Question: I still look pregnant – especially after a big meal, five years after my last baby. She was transverse oblique and a cesarean section. I train regularly – strength training with many basic exercises and still nothing helps. I may have diastasis recti – I feel like I can get a finger and a half in the gap. Is there anything I can do at this stage? In addition to cosmetics, does this also cause problems?
dr Grant replies: Rectus abdominal diastasis (RAD), or divariation of the rectus abdominis, is common in adults. The term describes the unusually wide distance, usually defined as 2 cm, that separates the two rectus muscles. Located in the center of the abdomen on either side of the belly button, these two large parallel bands of muscle are responsible for building the legendary “six pack abs” in the lucky few. Pregnancy, especially twins and triplets, is an obvious risk factor, but being overweight also puts you at risk of developing this condition. As the uterus grows during pregnancy, the abdominal muscles stretch and the connective tissue that lies between the two bands of muscle (linea alba) thins and stretches. In most women, with normal weight loss after childbirth and cessation of breastfeeding, the linea alba recedes within two months.
It’s easy to spot RAD. Simply lie flat on the bed and raise your head, similar to a sitting position. You may notice a small bulge running down the middle of the abdomen, most commonly between the belly button and the lower tip of the breastbone. The presence of RAD is one of the factors that contribute to your tummy protruding months or years after birth.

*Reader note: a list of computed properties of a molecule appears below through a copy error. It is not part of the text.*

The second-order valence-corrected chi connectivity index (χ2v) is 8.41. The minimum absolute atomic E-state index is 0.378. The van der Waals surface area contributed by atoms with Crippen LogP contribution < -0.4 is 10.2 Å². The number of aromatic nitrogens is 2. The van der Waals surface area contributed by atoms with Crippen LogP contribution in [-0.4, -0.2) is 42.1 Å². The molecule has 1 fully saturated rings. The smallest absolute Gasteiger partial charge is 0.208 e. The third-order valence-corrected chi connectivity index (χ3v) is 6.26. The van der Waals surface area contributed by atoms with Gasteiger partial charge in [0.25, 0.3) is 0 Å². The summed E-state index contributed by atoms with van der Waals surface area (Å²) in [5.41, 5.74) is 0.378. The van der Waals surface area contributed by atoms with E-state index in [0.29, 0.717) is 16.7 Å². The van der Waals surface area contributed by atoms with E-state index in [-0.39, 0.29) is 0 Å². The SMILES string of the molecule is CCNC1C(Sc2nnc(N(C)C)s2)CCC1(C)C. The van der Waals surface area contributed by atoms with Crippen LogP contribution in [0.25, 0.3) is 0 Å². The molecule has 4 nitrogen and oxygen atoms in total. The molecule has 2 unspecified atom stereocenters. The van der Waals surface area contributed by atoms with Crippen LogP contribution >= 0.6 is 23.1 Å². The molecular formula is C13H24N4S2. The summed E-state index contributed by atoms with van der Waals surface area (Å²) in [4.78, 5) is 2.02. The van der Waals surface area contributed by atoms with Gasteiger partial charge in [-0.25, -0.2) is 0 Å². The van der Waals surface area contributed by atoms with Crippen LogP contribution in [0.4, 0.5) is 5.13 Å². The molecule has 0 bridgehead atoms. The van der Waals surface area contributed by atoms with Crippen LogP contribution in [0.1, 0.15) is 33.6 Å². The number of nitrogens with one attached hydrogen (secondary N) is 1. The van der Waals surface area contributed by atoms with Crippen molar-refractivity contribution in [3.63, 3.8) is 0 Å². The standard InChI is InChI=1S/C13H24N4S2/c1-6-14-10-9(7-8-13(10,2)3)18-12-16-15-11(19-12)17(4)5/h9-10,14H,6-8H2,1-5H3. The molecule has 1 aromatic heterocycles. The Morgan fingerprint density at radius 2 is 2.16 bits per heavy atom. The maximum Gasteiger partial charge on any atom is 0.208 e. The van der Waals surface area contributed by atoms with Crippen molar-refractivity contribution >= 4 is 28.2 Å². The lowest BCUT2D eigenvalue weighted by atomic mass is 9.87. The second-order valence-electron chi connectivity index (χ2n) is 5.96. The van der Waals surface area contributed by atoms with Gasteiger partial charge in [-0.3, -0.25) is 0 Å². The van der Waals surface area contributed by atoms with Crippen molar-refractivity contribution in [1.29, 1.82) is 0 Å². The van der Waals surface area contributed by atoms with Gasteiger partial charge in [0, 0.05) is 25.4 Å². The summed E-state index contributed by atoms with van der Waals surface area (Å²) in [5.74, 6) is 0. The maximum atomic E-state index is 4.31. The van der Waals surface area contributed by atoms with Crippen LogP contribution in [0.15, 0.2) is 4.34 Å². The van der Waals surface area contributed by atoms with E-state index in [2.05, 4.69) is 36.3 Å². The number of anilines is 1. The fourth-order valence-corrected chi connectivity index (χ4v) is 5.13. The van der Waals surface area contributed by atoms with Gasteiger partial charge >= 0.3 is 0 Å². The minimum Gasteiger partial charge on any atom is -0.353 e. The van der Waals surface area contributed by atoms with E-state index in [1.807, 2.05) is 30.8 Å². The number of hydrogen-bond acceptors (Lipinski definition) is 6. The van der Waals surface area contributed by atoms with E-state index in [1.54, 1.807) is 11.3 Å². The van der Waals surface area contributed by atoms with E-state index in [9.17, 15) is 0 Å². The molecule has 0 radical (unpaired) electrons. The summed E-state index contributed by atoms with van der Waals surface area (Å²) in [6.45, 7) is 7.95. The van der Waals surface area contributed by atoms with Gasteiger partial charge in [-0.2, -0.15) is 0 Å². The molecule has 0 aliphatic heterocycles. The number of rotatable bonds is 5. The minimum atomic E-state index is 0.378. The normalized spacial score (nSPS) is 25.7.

Other things that can contribute to your “pregnant looking” belly are the natural accumulation of body fat with age (estrogen increases women’s propensity to gain belly fat); the possibility of hormonal imbalance (for example, hypothyroidism or early menopause); or irritable bowel syndrome (IBS). And let’s face it, years of poor nutrition and heavy drinking contribute to this.
RAD itself is benign and does not pose a serious health risk. However, if the separation of these two muscle bands is severe enough, it can result in an umbilical or epigastric hernia.
These are considered an extra bulge and may contain fat and/or some loops of intestine. Most new or early-onset hernias are reducible, so you can push them back into the abdominal cavity. Unfortunately, a hernia can cause intestinal entrapment (strangulation) that leads to emergency surgical repair. The presence of a hernia is a strong indicator for an elective (preplanned) corrective surgical repair in the form of an abdominoplasty or “tummy tuck”.
A tummy tuck can take up to three hours to be performed and is typically accompanied by liposuction. Of course, if your RAD is not severe enough to warrant surgery, you can opt for minimally invasive liposuction under sedation (rather than general anesthesia). If you are considering this, I recommend that you see a registered plastic and reconstructive surgeon.
Before deciding to have surgery, you should consider at least six months of non-invasive treatment and ask yourself if you’re happy with your results.
dr Jennifer Grant is a GP at Beacon HealthCheck
https://www.independent.ie/life/health-wellbeing/health-features/ask-the-doctor-i-still-look-pregnant-five-years-after-my-last-baby-was-born-how-can-i-fix-this-41894189.html Ask the Doctor: Five years after my last baby was born, I still look pregnant. How can I fix this?